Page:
Most successful Mahler Ninths don't fit on a single CD, and Haitink skirts the edge of not succeeding. Perhaps it's not fair to begin this way, since Gergiev also fits his intense, committed Ninth on to a single disc, with a first movement almost identical to Haitink's (27 min.) and an Adagio finale scarcely less fast (24 min.+ compared to Haitink's 23 min.), but the difference in mood is quite marked. Haitink's last movement feels brisker, less probing and moving. The same is true throughout, I think. I've heard him in this score and walked away walking on air. So why does this live performance from Dec. 2011, when Haitink stepped in for an indisposed Mariss Jansons, feel superficial?
It might not to a listener who doesn't hold up Bernstein and Tennstedt as the template for Mahler interpretation. What they both stand for - tempestuous, heartrending music-making - isn't found here. Haitink plays every movement for coolness. He almost stands there and waves his stick, reminding you that a great orchestra like the Bavarian Radio SO, now that we live in an era when the Mahler Ninth is probably more common fare than the Beethoven Ninth, can play the score splendidly on their own. Haitink's stand-by-and-watch style can produce mysteriously moving results at times; his reputation for blandness isn't deserved when you encounter him in the concert hall. But here there seems to be little grip in his conducting.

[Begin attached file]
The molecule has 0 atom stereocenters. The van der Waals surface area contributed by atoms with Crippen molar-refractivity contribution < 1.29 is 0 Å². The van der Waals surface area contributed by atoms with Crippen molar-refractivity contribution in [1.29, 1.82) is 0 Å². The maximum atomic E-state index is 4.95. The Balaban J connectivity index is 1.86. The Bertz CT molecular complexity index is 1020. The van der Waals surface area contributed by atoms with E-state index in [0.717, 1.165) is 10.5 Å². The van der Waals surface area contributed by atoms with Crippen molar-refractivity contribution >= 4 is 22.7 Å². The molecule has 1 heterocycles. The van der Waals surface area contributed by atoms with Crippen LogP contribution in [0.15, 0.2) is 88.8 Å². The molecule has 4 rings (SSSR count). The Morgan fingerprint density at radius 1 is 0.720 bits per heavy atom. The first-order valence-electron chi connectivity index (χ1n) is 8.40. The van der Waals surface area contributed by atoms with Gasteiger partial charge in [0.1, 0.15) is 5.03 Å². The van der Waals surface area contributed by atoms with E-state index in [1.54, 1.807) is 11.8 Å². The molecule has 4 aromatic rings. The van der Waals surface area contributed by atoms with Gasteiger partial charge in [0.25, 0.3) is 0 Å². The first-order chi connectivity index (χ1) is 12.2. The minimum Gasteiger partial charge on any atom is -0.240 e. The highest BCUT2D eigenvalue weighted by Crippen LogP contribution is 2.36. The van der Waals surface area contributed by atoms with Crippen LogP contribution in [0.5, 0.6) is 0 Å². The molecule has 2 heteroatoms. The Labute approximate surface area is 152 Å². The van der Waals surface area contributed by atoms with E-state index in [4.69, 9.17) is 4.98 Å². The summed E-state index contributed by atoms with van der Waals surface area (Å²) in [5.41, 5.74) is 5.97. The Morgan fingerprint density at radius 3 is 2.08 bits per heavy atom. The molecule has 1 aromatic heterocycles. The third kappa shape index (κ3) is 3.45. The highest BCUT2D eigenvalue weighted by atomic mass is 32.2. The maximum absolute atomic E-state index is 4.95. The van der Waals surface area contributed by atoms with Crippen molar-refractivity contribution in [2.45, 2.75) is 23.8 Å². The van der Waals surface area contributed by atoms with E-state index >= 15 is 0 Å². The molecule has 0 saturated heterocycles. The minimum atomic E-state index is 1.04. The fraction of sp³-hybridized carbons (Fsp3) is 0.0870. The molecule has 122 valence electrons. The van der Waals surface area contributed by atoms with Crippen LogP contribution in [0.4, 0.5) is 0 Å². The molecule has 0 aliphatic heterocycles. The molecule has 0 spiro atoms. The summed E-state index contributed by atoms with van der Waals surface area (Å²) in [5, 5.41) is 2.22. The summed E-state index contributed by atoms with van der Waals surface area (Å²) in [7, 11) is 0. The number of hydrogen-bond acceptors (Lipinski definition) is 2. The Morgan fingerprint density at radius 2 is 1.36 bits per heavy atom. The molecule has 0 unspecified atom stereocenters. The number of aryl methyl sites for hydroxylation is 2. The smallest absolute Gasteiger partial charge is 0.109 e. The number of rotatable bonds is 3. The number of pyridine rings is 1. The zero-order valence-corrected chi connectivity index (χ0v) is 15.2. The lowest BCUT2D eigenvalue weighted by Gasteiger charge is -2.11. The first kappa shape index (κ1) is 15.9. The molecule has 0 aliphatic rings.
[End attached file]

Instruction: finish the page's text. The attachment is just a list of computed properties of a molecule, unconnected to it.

Each movement unfolds with exquisite playing, and the conductor must be credited with the impeccable balances and rich voicing of the score. But I can't figure out the mood of the two inner movements. The Landler in the second movement isn't biting, ironic, lumbering, or affectionate. Bypassing those alternatives, Haitink simply leads the music from bar to bar. The Rondo-Burleske is executed with impressive bravura by the orchestra, but there's no satire, snarl, or danger, no edge at all. At this level of proficiency you can stand back and admire how gorgeously the score is being played or ask for more passion and personality. Haitink is perfectly fine from the first viewpoint but hardly beginning to satisfy from the second.
He's too fine a conductor to accuse of inattention, even in old age, and this Ninth held my attention more than his old studio recording wit the Royal Concergebouw on Philips. Still...